Epidermolysis bullosa simplex (EBS) is the most common form of the rare skin disorder known as epidermolysis bullosa.
Typically appearing in infancy or early childhood, EBS ranges from mild blistering typically localized to the hands and feet, to more severe and generalized blistering of skin across the body.
Causes of EBS
EBS is most commonly caused by mutations in either the KRT5 or KRT14 genes, which prevents keratin proteins from assembling into strong networks in the outer layer of the skin (the epidermis). Keratin, which also makes up hair and nails, is key for skin structure and protection. Mutations in keratin genes lead to an epidermis that’s fragile and easily damaged, blistering with friction or minor trauma.
Other genes with mutations associated with EBS are EXPH5 and TGM5.
In most cases, EBS is inherited in an autosomal dominant pattern, meaning that a single copy of the defective gene from either parent is sufficient to cause the disease.
Types and symptoms
EBS has four major subtypes:
- Localized EBS, formerly called Weber-Cockayne type, is marked by blisters typically confined to hands, feet, and areas where the skin has been rubbed or injured. This is the milder disease form, and usually begins in childhood, although it can manifest in adolescence and early adulthood.
- Generalized EBS, formerly called Köbner type, has blistering more widespread in the body. This form may involve the mucus membranes, fingernails and toenails, with increased skin thickening with age on the soles of the feet and palms of the hands. It usually is evident at birth or appears in early infancy.
- EBS with mottled pigmentation is characterized by fragile skin and easy blistering at birth or in infancy, darker patches of skin on the limbs and trunk, keratosis (thickened skin) on the palms and soles, and abnormal nail growth. The darkened patches of skin usually fade with age.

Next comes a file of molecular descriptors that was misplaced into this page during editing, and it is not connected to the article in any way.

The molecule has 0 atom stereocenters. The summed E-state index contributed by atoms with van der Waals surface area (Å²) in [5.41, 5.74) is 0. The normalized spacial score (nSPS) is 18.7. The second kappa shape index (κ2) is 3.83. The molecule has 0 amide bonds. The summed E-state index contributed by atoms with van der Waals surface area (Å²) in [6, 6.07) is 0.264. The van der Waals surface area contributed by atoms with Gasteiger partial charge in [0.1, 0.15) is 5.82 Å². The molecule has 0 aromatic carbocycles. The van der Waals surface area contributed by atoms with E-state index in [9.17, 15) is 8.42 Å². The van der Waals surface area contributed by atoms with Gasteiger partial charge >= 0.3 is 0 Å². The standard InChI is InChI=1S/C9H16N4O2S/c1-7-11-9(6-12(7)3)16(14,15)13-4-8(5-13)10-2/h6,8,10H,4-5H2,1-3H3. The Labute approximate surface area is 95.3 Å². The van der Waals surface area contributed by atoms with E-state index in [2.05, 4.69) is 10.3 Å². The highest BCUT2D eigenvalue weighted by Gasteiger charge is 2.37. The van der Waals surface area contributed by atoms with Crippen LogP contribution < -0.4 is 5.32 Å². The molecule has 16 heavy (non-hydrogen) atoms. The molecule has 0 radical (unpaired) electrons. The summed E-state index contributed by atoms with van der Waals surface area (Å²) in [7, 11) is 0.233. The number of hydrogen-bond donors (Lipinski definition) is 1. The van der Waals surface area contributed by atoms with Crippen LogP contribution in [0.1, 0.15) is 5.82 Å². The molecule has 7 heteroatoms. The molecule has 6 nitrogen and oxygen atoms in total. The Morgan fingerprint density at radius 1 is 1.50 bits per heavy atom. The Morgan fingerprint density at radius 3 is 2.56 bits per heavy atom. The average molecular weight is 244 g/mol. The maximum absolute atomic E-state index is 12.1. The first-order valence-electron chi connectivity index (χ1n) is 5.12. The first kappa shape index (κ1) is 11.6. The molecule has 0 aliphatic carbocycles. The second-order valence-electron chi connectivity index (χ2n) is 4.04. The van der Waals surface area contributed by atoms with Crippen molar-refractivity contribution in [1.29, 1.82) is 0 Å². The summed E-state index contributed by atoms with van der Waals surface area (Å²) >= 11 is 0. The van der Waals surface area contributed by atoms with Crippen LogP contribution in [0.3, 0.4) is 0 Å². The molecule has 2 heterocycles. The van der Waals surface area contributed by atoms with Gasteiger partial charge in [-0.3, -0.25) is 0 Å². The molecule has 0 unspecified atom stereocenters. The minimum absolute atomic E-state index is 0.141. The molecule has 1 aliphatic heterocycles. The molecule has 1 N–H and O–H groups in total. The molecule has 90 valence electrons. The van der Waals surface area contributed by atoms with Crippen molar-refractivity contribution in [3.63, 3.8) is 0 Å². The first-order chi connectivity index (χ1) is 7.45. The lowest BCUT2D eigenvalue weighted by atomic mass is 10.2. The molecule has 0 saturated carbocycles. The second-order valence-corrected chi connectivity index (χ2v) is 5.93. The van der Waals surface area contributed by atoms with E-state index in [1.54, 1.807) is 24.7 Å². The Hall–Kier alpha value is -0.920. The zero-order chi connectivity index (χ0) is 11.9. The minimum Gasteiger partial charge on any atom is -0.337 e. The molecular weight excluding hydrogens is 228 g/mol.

- Severe EBS, formerly Dowling-Meara type, is the most severe disease type and can be present at birth. It is characterized by widespread and severe blistering all over the body, and possibly in the linings of the mouth, gastrointestinal tract and upper airways. Hemorrhagic (bleeding) blisters and clusters of small white bumps, called milia, also occur, and progressive keratosis affects the palms and soles. Although symptoms may ease as a person ages, this form of EBS is a serious disease of infancy and childhood, and can be life-threatening.
EBS may first be suspected by a neonatal team if blistering is evident birth. A skin specialist — a dermatologist — will do an examination and possibly request tests that may require taking a skin biopsy for evaluation. Genetic analysis of causative mutations may also be conducted.
Treatment involves avoiding activities that damage a patient’s delicate skin, as well as excessive heat, and poorly fitting or coarse-textured clothing. Dressings are used to promote healing.
Special dressings and moisturizers are used to manage skin health, and to help control and prevent infections that may result from the open blisters. Topical or systemic antibiotics, or silver-impregnated dressings or gels may also be necessary to treat cases of infection.
Aluminum chloride and other medicines can be used to prevent blisters; keratolytics and other softening agents on hardened skin of the palms and soles may prevent tissue from thickening and cracking.
Last updated: July 8, 2021
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